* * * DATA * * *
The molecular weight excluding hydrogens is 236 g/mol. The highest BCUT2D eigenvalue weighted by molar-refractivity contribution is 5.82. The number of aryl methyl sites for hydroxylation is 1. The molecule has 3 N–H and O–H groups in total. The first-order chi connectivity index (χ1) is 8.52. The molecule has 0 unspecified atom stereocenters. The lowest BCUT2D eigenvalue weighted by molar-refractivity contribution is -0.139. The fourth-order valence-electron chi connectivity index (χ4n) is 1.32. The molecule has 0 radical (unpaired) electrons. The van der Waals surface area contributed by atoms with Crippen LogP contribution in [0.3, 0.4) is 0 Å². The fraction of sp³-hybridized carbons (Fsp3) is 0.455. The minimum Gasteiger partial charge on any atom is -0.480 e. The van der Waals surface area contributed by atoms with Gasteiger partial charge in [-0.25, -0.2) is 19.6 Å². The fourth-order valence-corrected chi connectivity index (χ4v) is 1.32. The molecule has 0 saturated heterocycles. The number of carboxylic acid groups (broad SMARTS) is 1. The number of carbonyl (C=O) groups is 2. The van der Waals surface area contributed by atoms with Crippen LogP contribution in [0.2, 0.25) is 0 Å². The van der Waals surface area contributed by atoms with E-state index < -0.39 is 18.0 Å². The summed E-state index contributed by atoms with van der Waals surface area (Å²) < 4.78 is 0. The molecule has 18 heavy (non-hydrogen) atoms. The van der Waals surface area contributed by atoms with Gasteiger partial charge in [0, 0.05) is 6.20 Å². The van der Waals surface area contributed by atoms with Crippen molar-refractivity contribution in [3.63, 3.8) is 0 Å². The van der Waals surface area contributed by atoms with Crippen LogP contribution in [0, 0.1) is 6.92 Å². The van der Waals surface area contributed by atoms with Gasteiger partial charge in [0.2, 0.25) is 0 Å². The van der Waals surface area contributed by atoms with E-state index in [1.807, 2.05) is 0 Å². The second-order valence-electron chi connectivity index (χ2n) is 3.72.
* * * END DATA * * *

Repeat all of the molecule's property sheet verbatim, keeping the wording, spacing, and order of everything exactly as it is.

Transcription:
The molecular weight excluding hydrogens is 236 g/mol. The highest BCUT2D eigenvalue weighted by molar-refractivity contribution is 5.82. The number of aryl methyl sites for hydroxylation is 1. The molecule has 3 N–H and O–H groups in total. The first-order chi connectivity index (χ1) is 8.52. The molecule has 0 unspecified atom stereocenters. The lowest BCUT2D eigenvalue weighted by molar-refractivity contribution is -0.139. The fourth-order valence-electron chi connectivity index (χ4n) is 1.32. The molecule has 0 radical (unpaired) electrons. The van der Waals surface area contributed by atoms with Crippen LogP contribution in [0.3, 0.4) is 0 Å². The fraction of sp³-hybridized carbons (Fsp3) is 0.455. The minimum Gasteiger partial charge on any atom is -0.480 e. The van der Waals surface area contributed by atoms with Gasteiger partial charge in [-0.25, -0.2) is 19.6 Å². The fourth-order valence-corrected chi connectivity index (χ4v) is 1.32. The molecule has 0 saturated heterocycles. The number of carboxylic acid groups (broad SMARTS) is 1. The number of carbonyl (C=O) groups is 2. The van der Waals surface area contributed by atoms with Crippen LogP contribution in [0.2, 0.25) is 0 Å². The van der Waals surface area contributed by atoms with E-state index < -0.39 is 18.0 Å². The summed E-state index contributed by atoms with van der Waals surface area (Å²) < 4.78 is 0. The molecule has 18 heavy (non-hydrogen) atoms. The van der Waals surface area contributed by atoms with Gasteiger partial charge in [0, 0.05) is 6.20 Å². The van der Waals surface area contributed by atoms with Crippen molar-refractivity contribution in [3.63, 3.8) is 0 Å². The van der Waals surface area contributed by atoms with Crippen LogP contribution in [0, 0.1) is 6.92 Å². The van der Waals surface area contributed by atoms with Gasteiger partial charge in [0.2, 0.25) is 0 Å². The van der Waals surface area contributed by atoms with E-state index in [1.807, 2.05) is 0 Å². The second-order valence-electron chi connectivity index (χ2n) is 3.72.